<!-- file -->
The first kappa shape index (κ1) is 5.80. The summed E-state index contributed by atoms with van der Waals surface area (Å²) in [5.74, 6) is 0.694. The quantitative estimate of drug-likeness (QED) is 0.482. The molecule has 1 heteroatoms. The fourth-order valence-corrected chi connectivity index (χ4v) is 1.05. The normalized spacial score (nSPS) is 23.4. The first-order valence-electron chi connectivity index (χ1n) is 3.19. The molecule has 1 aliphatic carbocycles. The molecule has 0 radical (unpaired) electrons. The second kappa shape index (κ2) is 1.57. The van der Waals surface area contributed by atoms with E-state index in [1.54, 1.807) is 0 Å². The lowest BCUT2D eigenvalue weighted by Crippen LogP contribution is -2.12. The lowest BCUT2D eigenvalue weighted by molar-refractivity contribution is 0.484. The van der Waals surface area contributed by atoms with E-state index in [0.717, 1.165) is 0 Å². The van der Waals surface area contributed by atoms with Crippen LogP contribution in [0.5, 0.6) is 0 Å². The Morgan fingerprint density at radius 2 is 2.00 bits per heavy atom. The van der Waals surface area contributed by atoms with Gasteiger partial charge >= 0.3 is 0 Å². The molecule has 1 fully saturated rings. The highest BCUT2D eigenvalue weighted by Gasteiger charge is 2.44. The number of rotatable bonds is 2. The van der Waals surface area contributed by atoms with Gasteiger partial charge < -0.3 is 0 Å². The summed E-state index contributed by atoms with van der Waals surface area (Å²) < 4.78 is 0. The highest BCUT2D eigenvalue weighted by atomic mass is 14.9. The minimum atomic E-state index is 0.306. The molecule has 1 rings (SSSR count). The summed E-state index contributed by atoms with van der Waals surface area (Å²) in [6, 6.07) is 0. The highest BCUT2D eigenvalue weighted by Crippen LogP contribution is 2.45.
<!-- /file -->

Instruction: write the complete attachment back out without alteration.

The first kappa shape index (κ1) is 5.80. The summed E-state index contributed by atoms with van der Waals surface area (Å²) in [5.74, 6) is 0.694. The quantitative estimate of drug-likeness (QED) is 0.482. The molecule has 1 heteroatoms. The fourth-order valence-corrected chi connectivity index (χ4v) is 1.05. The normalized spacial score (nSPS) is 23.4. The first-order valence-electron chi connectivity index (χ1n) is 3.19. The molecule has 1 aliphatic carbocycles. The molecule has 0 radical (unpaired) electrons. The second kappa shape index (κ2) is 1.57. The van der Waals surface area contributed by atoms with E-state index in [1.54, 1.807) is 0 Å². The lowest BCUT2D eigenvalue weighted by Crippen LogP contribution is -2.12. The lowest BCUT2D eigenvalue weighted by molar-refractivity contribution is 0.484. The van der Waals surface area contributed by atoms with E-state index in [0.717, 1.165) is 0 Å². The van der Waals surface area contributed by atoms with Crippen LogP contribution in [0.5, 0.6) is 0 Å². The Morgan fingerprint density at radius 2 is 2.00 bits per heavy atom. The van der Waals surface area contributed by atoms with Gasteiger partial charge >= 0.3 is 0 Å². The molecule has 1 fully saturated rings. The highest BCUT2D eigenvalue weighted by Gasteiger charge is 2.44. The number of rotatable bonds is 2. The van der Waals surface area contributed by atoms with Gasteiger partial charge < -0.3 is 0 Å². The summed E-state index contributed by atoms with van der Waals surface area (Å²) < 4.78 is 0. The highest BCUT2D eigenvalue weighted by atomic mass is 14.9. The minimum atomic E-state index is 0.306. The molecule has 1 rings (SSSR count). The summed E-state index contributed by atoms with van der Waals surface area (Å²) in [6, 6.07) is 0. The highest BCUT2D eigenvalue weighted by Crippen LogP contribution is 2.45.